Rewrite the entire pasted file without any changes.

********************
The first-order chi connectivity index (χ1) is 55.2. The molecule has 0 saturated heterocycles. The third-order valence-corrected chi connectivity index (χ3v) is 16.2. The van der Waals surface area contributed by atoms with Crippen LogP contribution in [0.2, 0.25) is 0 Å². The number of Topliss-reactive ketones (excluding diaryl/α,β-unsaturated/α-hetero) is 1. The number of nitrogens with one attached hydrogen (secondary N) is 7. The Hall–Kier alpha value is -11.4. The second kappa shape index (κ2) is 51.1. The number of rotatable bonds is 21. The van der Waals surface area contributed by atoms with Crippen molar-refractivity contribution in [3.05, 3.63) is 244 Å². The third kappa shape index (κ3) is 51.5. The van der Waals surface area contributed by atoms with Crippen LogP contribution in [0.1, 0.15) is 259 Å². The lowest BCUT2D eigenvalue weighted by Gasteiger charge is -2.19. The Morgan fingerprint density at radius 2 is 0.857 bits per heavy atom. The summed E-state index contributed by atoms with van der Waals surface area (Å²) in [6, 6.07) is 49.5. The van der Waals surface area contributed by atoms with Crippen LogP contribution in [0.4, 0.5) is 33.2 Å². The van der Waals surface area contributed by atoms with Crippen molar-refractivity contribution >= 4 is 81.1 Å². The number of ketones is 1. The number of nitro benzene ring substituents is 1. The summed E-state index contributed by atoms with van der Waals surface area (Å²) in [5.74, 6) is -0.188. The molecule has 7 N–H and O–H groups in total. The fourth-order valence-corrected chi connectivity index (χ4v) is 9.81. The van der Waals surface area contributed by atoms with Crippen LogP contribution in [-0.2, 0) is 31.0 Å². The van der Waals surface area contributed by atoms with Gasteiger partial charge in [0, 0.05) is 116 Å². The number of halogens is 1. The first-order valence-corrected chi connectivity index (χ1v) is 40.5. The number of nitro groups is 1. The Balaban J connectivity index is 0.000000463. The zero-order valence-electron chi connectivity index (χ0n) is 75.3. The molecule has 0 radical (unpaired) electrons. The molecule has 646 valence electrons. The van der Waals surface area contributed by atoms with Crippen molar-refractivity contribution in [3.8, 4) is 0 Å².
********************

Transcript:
The first-order chi connectivity index (χ1) is 55.2. The molecule has 0 saturated heterocycles. The third-order valence-corrected chi connectivity index (χ3v) is 16.2. The van der Waals surface area contributed by atoms with Crippen LogP contribution in [0.2, 0.25) is 0 Å². The number of Topliss-reactive ketones (excluding diaryl/α,β-unsaturated/α-hetero) is 1. The number of nitrogens with one attached hydrogen (secondary N) is 7. The Hall–Kier alpha value is -11.4. The second kappa shape index (κ2) is 51.1. The number of rotatable bonds is 21. The van der Waals surface area contributed by atoms with Crippen molar-refractivity contribution in [3.05, 3.63) is 244 Å². The third kappa shape index (κ3) is 51.5. The van der Waals surface area contributed by atoms with Crippen LogP contribution in [0.1, 0.15) is 259 Å². The lowest BCUT2D eigenvalue weighted by Gasteiger charge is -2.19. The Morgan fingerprint density at radius 2 is 0.857 bits per heavy atom. The summed E-state index contributed by atoms with van der Waals surface area (Å²) in [6, 6.07) is 49.5. The van der Waals surface area contributed by atoms with Crippen LogP contribution in [0.4, 0.5) is 33.2 Å². The van der Waals surface area contributed by atoms with Crippen molar-refractivity contribution >= 4 is 81.1 Å². The number of ketones is 1. The number of nitro benzene ring substituents is 1. The summed E-state index contributed by atoms with van der Waals surface area (Å²) in [5.74, 6) is -0.188. The molecule has 7 N–H and O–H groups in total. The fourth-order valence-corrected chi connectivity index (χ4v) is 9.81. The van der Waals surface area contributed by atoms with Crippen LogP contribution in [-0.2, 0) is 31.0 Å². The van der Waals surface area contributed by atoms with Gasteiger partial charge in [0, 0.05) is 116 Å². The number of halogens is 1. The first-order valence-corrected chi connectivity index (χ1v) is 40.5. The number of nitro groups is 1. The Balaban J connectivity index is 0.000000463. The zero-order valence-electron chi connectivity index (χ0n) is 75.3. The molecule has 0 radical (unpaired) electrons. The molecule has 646 valence electrons. The van der Waals surface area contributed by atoms with Crippen molar-refractivity contribution in [3.8, 4) is 0 Å².